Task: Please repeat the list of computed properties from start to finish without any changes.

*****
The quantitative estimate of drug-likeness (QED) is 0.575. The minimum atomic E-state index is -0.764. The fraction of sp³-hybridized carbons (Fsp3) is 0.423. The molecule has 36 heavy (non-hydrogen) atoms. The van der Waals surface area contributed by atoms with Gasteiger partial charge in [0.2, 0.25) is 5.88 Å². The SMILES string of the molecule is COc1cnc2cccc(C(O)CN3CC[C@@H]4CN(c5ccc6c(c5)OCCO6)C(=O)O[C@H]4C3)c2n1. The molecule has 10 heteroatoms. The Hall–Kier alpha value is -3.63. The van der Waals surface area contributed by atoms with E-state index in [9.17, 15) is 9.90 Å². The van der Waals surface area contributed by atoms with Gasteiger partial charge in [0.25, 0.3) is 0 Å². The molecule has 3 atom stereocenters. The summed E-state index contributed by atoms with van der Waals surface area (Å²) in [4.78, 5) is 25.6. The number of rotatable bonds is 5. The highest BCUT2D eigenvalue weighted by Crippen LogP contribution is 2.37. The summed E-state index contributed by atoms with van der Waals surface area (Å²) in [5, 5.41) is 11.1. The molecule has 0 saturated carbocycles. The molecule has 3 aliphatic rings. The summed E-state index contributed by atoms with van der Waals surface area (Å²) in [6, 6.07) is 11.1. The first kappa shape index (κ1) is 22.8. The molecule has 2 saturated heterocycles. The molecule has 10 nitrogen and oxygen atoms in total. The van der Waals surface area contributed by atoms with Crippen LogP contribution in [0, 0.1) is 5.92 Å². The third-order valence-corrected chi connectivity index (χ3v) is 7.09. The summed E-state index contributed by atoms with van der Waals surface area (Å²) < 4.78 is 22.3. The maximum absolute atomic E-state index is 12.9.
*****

The quantitative estimate of drug-likeness (QED) is 0.575. The minimum atomic E-state index is -0.764. The fraction of sp³-hybridized carbons (Fsp3) is 0.423. The molecule has 36 heavy (non-hydrogen) atoms. The van der Waals surface area contributed by atoms with Gasteiger partial charge in [0.2, 0.25) is 5.88 Å². The SMILES string of the molecule is COc1cnc2cccc(C(O)CN3CC[C@@H]4CN(c5ccc6c(c5)OCCO6)C(=O)O[C@H]4C3)c2n1. The molecule has 10 heteroatoms. The Hall–Kier alpha value is -3.63. The van der Waals surface area contributed by atoms with E-state index in [9.17, 15) is 9.90 Å². The van der Waals surface area contributed by atoms with Gasteiger partial charge in [0.25, 0.3) is 0 Å². The molecule has 3 atom stereocenters. The summed E-state index contributed by atoms with van der Waals surface area (Å²) in [4.78, 5) is 25.6. The number of rotatable bonds is 5. The highest BCUT2D eigenvalue weighted by Crippen LogP contribution is 2.37. The summed E-state index contributed by atoms with van der Waals surface area (Å²) in [5, 5.41) is 11.1. The molecule has 0 saturated carbocycles. The molecule has 3 aliphatic rings. The summed E-state index contributed by atoms with van der Waals surface area (Å²) in [6, 6.07) is 11.1. The first kappa shape index (κ1) is 22.8. The molecule has 2 saturated heterocycles. The molecule has 10 nitrogen and oxygen atoms in total. The van der Waals surface area contributed by atoms with Crippen LogP contribution in [0, 0.1) is 5.92 Å². The third-order valence-corrected chi connectivity index (χ3v) is 7.09. The summed E-state index contributed by atoms with van der Waals surface area (Å²) < 4.78 is 22.3. The maximum absolute atomic E-state index is 12.9.